Usually farmers pray for rain. Especially in semi-arid places like California. Except when that rain comes at the end of the growing season and just before harvest. And if you are growing wine grapes. Typically, we shut off the irrigation water (which is only a drip at the best of times) about a month before harvest . That concentrates the flavors of the berry and creates a greater ratio of skin to pulp. Since the skins give all the flavor, color and tannins, that’s a good thing. So you can imagine the calamity when we get dumped on by several inches of rain toward the end of the ripening. Imagine that happening twice. That’s this season in a nutshell. We never got enough of the hot, 100 degree ripening days, then we’ve been pelted twice with early season rainstorms. In early and mid-October, yet, which is almost unheard of in our neck of the woods!
If you’ve been reading, you know we did a panic harvest of all the Grenache and Mourvedre (the Cinsault, as it did last year, ripened early and was already processed). The Grenache and Mourvedre weren’t quite to the degree of ripeness we would have liked. But the cooler weather is making the fermentation go slower, so we may end up having to leave it longer on the skins in primary fermentation, which could counterbalance things.
By the way, I haven’t written much about the daily doings here at Two Terrier Vineyards — mainly because it’s been such a blur of activity — but also because it’s the same routine I wrote about last harvest. Every day. But for a refresher, here are some posts about the processing of the picked grapes into primary fermentation. (Here’s how we get grapes from picking to crush to primary fermentation vats and here and here are how we take them from primary to press to secondary. )And here’s the daily routine of a Wine Babysitter. Which would be moi.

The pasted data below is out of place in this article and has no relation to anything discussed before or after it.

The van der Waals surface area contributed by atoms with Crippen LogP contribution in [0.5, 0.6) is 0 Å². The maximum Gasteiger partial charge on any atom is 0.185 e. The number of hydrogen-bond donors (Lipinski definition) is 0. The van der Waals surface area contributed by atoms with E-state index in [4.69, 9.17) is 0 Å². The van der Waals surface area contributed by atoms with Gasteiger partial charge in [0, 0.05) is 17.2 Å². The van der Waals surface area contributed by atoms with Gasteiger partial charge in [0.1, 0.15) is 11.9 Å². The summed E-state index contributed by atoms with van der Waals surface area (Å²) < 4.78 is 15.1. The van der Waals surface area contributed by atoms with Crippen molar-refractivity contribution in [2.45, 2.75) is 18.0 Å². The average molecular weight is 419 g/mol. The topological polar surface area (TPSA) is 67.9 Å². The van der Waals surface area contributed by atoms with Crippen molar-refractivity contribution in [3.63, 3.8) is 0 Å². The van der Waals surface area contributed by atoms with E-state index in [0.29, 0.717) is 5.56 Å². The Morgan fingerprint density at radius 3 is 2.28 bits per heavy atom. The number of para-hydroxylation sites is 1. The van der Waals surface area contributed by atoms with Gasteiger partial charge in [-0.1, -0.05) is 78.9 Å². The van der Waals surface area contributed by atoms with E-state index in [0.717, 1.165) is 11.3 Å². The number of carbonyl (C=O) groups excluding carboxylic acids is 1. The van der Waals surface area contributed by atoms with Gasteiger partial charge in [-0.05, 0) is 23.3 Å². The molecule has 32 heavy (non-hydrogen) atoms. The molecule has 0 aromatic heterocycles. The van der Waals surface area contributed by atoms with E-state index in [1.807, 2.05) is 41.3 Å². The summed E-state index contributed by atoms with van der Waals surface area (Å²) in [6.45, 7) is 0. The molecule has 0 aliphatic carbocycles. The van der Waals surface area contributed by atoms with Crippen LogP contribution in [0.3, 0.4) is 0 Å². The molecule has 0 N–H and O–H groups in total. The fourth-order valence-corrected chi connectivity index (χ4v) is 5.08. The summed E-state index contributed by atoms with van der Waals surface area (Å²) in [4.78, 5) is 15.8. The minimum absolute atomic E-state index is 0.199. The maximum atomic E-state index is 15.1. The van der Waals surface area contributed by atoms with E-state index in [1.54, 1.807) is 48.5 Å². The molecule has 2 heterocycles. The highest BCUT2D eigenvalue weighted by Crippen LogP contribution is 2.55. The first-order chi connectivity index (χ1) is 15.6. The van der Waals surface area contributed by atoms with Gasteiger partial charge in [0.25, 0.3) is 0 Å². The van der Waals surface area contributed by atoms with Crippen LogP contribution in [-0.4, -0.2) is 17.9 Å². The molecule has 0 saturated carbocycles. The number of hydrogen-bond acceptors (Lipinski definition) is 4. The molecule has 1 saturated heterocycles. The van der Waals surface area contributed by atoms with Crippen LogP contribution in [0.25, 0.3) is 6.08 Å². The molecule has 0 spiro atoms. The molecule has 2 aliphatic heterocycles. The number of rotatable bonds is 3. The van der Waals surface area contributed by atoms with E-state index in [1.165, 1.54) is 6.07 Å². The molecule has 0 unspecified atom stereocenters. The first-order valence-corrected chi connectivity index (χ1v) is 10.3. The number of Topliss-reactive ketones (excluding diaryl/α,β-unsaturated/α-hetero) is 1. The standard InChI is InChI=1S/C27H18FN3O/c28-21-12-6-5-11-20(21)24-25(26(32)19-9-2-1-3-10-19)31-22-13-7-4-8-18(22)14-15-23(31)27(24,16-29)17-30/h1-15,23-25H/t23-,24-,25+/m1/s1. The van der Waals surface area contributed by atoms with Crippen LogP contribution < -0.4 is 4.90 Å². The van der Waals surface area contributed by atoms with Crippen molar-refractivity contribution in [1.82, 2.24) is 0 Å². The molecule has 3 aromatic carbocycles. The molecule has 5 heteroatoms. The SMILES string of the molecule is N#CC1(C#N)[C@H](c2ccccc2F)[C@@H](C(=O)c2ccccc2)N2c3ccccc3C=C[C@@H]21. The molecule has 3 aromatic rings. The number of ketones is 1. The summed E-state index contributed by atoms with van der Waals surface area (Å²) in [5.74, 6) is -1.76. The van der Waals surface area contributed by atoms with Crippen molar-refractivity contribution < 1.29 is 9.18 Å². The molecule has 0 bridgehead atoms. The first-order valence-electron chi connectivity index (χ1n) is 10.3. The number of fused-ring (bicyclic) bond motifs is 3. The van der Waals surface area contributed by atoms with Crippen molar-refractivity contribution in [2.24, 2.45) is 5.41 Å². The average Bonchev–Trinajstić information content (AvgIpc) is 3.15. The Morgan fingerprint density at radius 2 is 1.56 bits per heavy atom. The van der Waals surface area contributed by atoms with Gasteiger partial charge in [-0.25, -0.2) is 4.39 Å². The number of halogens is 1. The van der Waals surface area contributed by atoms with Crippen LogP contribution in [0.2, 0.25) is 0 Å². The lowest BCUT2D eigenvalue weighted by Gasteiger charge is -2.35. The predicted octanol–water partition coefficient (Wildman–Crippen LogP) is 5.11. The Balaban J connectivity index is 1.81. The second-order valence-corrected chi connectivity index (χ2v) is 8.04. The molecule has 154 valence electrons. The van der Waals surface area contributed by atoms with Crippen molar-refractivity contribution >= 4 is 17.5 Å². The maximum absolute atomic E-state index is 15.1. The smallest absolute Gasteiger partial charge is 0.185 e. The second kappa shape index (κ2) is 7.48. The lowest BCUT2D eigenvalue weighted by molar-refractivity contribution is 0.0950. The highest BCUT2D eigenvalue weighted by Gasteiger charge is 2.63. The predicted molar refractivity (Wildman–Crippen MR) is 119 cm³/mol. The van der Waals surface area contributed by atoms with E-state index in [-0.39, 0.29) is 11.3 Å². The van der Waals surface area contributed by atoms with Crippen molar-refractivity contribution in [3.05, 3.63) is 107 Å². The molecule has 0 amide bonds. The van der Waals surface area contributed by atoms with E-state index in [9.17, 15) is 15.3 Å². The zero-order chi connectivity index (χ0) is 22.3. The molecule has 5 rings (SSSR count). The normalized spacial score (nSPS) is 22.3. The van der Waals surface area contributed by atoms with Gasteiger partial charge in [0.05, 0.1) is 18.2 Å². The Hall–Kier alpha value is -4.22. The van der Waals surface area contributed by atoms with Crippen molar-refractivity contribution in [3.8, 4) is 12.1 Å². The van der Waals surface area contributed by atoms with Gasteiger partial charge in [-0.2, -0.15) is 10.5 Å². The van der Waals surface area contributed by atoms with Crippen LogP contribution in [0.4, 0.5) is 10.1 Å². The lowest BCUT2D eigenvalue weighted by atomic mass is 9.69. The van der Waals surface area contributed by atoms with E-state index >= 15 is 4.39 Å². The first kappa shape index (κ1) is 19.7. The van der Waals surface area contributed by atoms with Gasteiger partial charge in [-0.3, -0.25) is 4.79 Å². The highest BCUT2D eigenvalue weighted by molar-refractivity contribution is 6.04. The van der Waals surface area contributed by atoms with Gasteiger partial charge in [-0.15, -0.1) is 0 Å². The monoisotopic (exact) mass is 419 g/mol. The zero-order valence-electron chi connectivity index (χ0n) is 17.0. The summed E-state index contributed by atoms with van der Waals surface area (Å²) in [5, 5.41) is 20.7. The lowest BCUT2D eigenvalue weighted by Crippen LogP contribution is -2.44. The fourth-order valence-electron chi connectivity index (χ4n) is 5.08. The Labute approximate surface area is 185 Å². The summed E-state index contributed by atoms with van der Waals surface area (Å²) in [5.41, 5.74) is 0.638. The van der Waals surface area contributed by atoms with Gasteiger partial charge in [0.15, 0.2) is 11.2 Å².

So it’s been the daily round of punchdown, then take readings to test temp, pH, and specific gravity. In between cursing at the sky and staring in disbelief as even more rain clouds roll in.
Did I mention that grapes aren’t the only crop threatened by this unseasonable rain? My tomatoes swelled, burst and had to be harvested immediately. Since you can’t really can bruised or burst tomatoes (the natural bacteria barrier — the skin — has been breached), I boiled this whole harvest down into spaghetti sauce.
You think I’m whining? Well, you’ll hear the same thing up and down Napa and Sonoma Valleys. I took my brother, who’s in town, to the Benziger Family Winery tour (take the Partner’s Tour. It’s the best tour in two counties!)
So everybody pray for rain to go to someone who needs it. Like the Sierras. That is if we can figure out a way to get the rain to sweep over Sonoma without falling on its way East. Otherwise, 2009 is not going to go down as a good year for Sonoma Cabernet.